"Thanks to Panda Security's Collective Intelligence malware and goodware online database, Panda Cloud Antivirus detects more malware than traditional signature-based solutions which take longer to detect the most recent, and therefore most dangerous, variants," Pedro Bustamanta, Panda Senior Research Advisor, wrote in a blog entry.
The local portion of the program takes up roughly 50MB of hard drive space while consuming about 17MB of RAM, according to a Cnet report. By the time Panda Cloud Antivirus exits the beta stage, Bustamante hopes to have the RAM consumption down to 12MB.
One potential downside to relying on the cloud for antivirus protection is that your PC would be left vulnerable without an internet connection. But not to worry, says Bustamante, who clarified that a local cache copy of Collective Intelligence is kept on the PC for just such scenarios.
Malware is everywhere. You can't browse on any Internet tech forum without someone mentioning this word (with disdain), usually in search of a remedy after being infected with spyware. No matter how careful you are, we’re guessing that many of you have had malware inadvertently installed on your system and may have even ended up reformatting your computer as a last resort. While that may have been the most thorough solution, it is in a sense admitting defeat. Or worse yet, you took your computer to get cleaned and was charged anywhere from $50-300 -- a high price for humiliation. But don't fret, because you can actually purge your system of malicious software for free! Just follow our comprehensive guide.
Behind every piece of malware—be it a virus, spyware, or any other form of hostile, destructive code—is a sneaky, scheming scoundrel, oftentimes someone you’d never suspect. Antivirus suites promise to defend your PC against all the baddies. We test 10 of the leading products to see which ones are best at keeping your PC safe.
Gamers have enough trouble trying to come up with a game plan to beat pesky end bosses and single-handedly defeat armies of mutant soldiers. Saving often gives gamers an endless advantage and cheat codes can help in a pinch, but neither of these tactics will do any good against an increasing amount of real-life threats the online gaming scene.
More than just an annoyance, time spend in virtual worlds like Second Life can translate into real currency and it's attracted the attention of organized criminal gangs. According to security software vendor ESET (best known for its NOD32 Antivirus products), "high volumes of malware intended to steal passwords for online gaming and virtual worlds" have been detected since 2007, resulting in a "dramatic upsurge."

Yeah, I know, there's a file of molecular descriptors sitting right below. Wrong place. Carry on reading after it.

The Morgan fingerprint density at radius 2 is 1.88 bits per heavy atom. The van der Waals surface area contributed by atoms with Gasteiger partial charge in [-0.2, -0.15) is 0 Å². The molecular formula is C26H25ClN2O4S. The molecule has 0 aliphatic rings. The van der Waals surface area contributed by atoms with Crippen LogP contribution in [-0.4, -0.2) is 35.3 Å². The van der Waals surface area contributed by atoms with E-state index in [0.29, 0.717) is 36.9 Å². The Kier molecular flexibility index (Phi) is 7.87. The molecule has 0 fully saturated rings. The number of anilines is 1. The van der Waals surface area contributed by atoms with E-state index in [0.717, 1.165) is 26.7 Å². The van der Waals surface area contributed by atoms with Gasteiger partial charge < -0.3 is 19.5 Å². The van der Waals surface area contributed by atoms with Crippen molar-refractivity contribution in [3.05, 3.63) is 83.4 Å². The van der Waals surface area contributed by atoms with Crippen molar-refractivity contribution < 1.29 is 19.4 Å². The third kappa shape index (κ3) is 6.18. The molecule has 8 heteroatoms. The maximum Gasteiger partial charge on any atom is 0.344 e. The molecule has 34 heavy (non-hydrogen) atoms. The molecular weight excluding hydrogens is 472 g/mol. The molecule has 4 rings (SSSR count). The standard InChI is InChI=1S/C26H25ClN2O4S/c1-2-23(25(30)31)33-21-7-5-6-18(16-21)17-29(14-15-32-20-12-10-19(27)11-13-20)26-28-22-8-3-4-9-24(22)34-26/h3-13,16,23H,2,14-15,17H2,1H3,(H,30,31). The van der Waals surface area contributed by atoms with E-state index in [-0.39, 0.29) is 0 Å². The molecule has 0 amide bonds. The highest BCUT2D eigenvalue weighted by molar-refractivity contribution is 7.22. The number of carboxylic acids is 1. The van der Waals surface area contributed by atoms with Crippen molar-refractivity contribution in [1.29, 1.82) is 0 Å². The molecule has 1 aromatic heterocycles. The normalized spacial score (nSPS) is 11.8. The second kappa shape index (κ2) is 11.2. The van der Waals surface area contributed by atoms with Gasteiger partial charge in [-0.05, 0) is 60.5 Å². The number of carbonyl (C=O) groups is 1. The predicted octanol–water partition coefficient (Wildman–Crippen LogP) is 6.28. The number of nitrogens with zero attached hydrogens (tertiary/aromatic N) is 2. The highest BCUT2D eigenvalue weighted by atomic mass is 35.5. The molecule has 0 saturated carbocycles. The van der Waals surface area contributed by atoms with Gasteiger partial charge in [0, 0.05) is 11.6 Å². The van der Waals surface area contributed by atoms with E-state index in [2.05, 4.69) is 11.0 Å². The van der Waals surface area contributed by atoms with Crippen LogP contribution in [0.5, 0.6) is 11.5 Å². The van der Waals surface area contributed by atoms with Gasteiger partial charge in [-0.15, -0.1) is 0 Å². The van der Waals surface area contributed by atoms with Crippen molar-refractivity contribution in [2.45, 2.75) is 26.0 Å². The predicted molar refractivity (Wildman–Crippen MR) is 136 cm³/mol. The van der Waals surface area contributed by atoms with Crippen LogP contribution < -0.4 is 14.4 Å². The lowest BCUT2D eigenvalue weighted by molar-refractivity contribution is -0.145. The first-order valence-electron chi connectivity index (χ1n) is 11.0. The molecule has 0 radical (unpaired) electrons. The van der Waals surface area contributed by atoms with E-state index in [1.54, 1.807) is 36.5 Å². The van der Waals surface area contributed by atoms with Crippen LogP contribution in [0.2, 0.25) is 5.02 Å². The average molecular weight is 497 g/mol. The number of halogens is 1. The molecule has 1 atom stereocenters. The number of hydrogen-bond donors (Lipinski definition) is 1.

The alarming news comes courtesy of ESET's mid-yearly Global Threat Report, which focuses on broad trends in malware over the past six months. In addition to an upsurge in attacks against gamers, ESET notes that malicious software that tries to use the Windows Autorun facility to self-install from removable media continues to flourish.
On the opposite end of the spectrum, the company reports email bound malware is in "dramatic decline," at least when it comes to dirty attachments. Malicious URLs passed through email messages have taken the place of attachments.
Further reading to keep yourself (and your virtual self) protected:
Ars Technica reports on a case coming up in Connecticut, in which a fired CEO is taking his former employer to court for accessing his personal Yahoo account. The CEO’s former employee's access to his Yahoo account netted them over 10,000 e-mails which included privileged communications between him and his attorneys regarding his plans to sue regarding his firing. Given the recent ruling from the 9th Circuit Court that indicated personal messages sent via work equipment were off limits to search unless the employer had a policy of regularly accessing the equipment. It might seem a slam dunk for the fired CEO.
The New York Times seems to think otherwise saying that because he accessed it from a computer that wasn’t his own, and he left it open in plain sight to transmit company documents (a violation of terms of his employment contract) the company may have been justified in investigating further.
The turn out of this case may have an effect on the previous ruling, and might want to give you pause about accessing your personal email from work!